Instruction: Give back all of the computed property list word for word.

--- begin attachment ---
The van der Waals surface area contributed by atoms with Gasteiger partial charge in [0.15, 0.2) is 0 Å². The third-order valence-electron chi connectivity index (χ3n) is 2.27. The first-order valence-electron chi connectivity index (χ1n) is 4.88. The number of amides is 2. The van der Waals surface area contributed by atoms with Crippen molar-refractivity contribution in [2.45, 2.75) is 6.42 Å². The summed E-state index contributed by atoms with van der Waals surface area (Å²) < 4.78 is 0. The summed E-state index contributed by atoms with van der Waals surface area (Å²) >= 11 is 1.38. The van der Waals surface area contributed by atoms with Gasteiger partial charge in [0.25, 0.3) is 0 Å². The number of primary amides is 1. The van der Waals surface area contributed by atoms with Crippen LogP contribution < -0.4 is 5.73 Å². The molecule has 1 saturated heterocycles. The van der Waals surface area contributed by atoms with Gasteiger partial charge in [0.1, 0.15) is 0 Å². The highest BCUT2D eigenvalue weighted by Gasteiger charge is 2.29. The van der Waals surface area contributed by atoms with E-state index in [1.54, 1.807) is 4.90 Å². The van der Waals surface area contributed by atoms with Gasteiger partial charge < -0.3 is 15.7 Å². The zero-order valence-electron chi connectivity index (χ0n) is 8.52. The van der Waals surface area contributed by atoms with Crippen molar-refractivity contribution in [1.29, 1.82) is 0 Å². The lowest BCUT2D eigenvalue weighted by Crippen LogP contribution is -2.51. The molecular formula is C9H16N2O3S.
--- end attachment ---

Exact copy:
The van der Waals surface area contributed by atoms with Gasteiger partial charge in [0.15, 0.2) is 0 Å². The third-order valence-electron chi connectivity index (χ3n) is 2.27. The first-order valence-electron chi connectivity index (χ1n) is 4.88. The number of amides is 2. The van der Waals surface area contributed by atoms with Crippen molar-refractivity contribution in [2.45, 2.75) is 6.42 Å². The summed E-state index contributed by atoms with van der Waals surface area (Å²) < 4.78 is 0. The summed E-state index contributed by atoms with van der Waals surface area (Å²) >= 11 is 1.38. The van der Waals surface area contributed by atoms with Gasteiger partial charge in [0.25, 0.3) is 0 Å². The number of primary amides is 1. The van der Waals surface area contributed by atoms with Crippen LogP contribution < -0.4 is 5.73 Å². The molecule has 1 saturated heterocycles. The van der Waals surface area contributed by atoms with Gasteiger partial charge in [0.1, 0.15) is 0 Å². The highest BCUT2D eigenvalue weighted by Gasteiger charge is 2.29. The van der Waals surface area contributed by atoms with E-state index in [1.54, 1.807) is 4.90 Å². The van der Waals surface area contributed by atoms with Gasteiger partial charge < -0.3 is 15.7 Å². The zero-order valence-electron chi connectivity index (χ0n) is 8.52. The van der Waals surface area contributed by atoms with Crippen molar-refractivity contribution in [1.29, 1.82) is 0 Å². The lowest BCUT2D eigenvalue weighted by Crippen LogP contribution is -2.51. The molecular formula is C9H16N2O3S.